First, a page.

Solvitur ambulando

Bauhaus artist Paul Klee famously described his drawing process as “taking a line for a walk.” In all likelihood, he wasn’t referring to walking as so many of us practice it today—fuel-injected, over-committed, hoofing with a pre-determined purpose, a clear destination, running late. Instead, Klee invokes the sauntering, meandering approach made famous by the likes of Emerson, Thoreau, Whitman and Muir, those first-order naturalists who approached walking as an art form in its own right.

In her scholarly, thoroughly lovely World Enough & Time: On Creativity and Slowing Down, professor, poet and author Christian McEwen illuminates the role played by slow, ambulatory movements led by curiosity and fascination in the creative life.  McEwen notes that novelist Willa Cather “worked at her desk all morning, then wandered the woods and trails all afternoon in search of wildflowers. She told one of her friends that she needed ‘almost to dissolve into nature daily in order to be reborn to her task.’”

Ah, where have they gone, the amblers of yesteryear? Where have they gone, those loafing heroes of folksong, those vagabonds who roam from one mill to another and bed down under the stars? ~ Milan Kundera

McEwen offers that walking in this gentle, unencumbered way taps our own innate interconnectedness with the world around us via chronobiology–our body’s entrainment to the ancient, powerful rhythms of the larger universe.

Poet, philosopher and scholar John O’Donohue carries our chronobiological connection to the land ones step further. In Walking in Wonder: Eternal Wisdom for a Modern World, O’Donohue offers that the body is in some primordial way comprised of the same raw material as the landscape itself:

One of the lovely ways to pray is to take your body out into the landscape and to be still in it. Your body is made out of clay, so your body is actually a miniature landscape that has got up from under the earth and is now walking on the normal landscape. If you go out for several hours into a place that is wild, your mind begins to slow down, down, down. What is happening is that the clay of your body is retrieving its own sense of sisterhood with the great clay of the landscape…To put it in a theological way, I feel that the landscape is always at prayer, and its prayer is seamless. It is always enfolded in the presence. It is a high work of imagination, because there is no repetition in a landscape. Every stone, every tree, every field is a different place. When your eye begins to become attentive to this panorama of differentiation, then you realize what a privilege it is to actually be here.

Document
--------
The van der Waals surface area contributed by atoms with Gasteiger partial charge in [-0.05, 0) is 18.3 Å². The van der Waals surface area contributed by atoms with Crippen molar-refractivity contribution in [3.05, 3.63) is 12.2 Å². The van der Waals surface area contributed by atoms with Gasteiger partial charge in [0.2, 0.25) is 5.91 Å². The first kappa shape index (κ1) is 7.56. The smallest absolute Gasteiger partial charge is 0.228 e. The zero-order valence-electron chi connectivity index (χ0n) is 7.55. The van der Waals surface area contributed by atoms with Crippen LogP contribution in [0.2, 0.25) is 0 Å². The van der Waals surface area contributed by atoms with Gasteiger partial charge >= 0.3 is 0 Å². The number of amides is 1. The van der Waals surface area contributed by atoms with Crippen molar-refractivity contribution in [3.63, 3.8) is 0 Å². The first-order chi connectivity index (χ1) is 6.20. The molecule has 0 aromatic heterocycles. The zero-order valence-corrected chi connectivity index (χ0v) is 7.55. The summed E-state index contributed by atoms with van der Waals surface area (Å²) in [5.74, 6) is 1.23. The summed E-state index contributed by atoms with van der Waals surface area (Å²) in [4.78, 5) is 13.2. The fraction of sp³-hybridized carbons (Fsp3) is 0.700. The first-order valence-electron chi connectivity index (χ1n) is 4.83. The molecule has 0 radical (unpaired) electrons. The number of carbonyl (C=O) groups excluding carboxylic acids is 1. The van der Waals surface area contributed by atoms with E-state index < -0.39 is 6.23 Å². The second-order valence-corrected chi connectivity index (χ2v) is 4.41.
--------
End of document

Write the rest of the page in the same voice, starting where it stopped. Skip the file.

Thoreau was unbridled in promoting the many benefits of his wandering practice. In Walking he writes, “I think I cannot preserve my health and spirits unless I spend four hours a day at least—and it is commonly more than that—sauntering through the woods and fields absolutely free from all worldly engagements.”

We’ve got a number of local trails and forest preserves near my home and, with the spillover from the year we’ve just moved through, I find myself spending increasing amounts of time in these hallowed spaces.  I welcome the feeling of coming back to my senses—metaphorically and literally—that these pristine parcels of earth provide. I enjoy the break from thinking and the ways in which answers to questions I didn’t even know I had present themselves, seemingly all on their own—solvitur ambulanto, Latin for it is solved by walking. There’s something about immersing myself in nature as a whole that can beckon a feeling of wholeness and completeness within myself, of being held and supported. A feeling of coming home.

Are you walking much these days? What about walking without a destination, or your phone? A walk with just your two eyes, two ears, two hands and two feet is an altogether different kind of experience, possibly one worth repeating. 

I only went out for a walk, and finally concluded to stay out till sundown; for going out, I found, was really going in. ~John Muir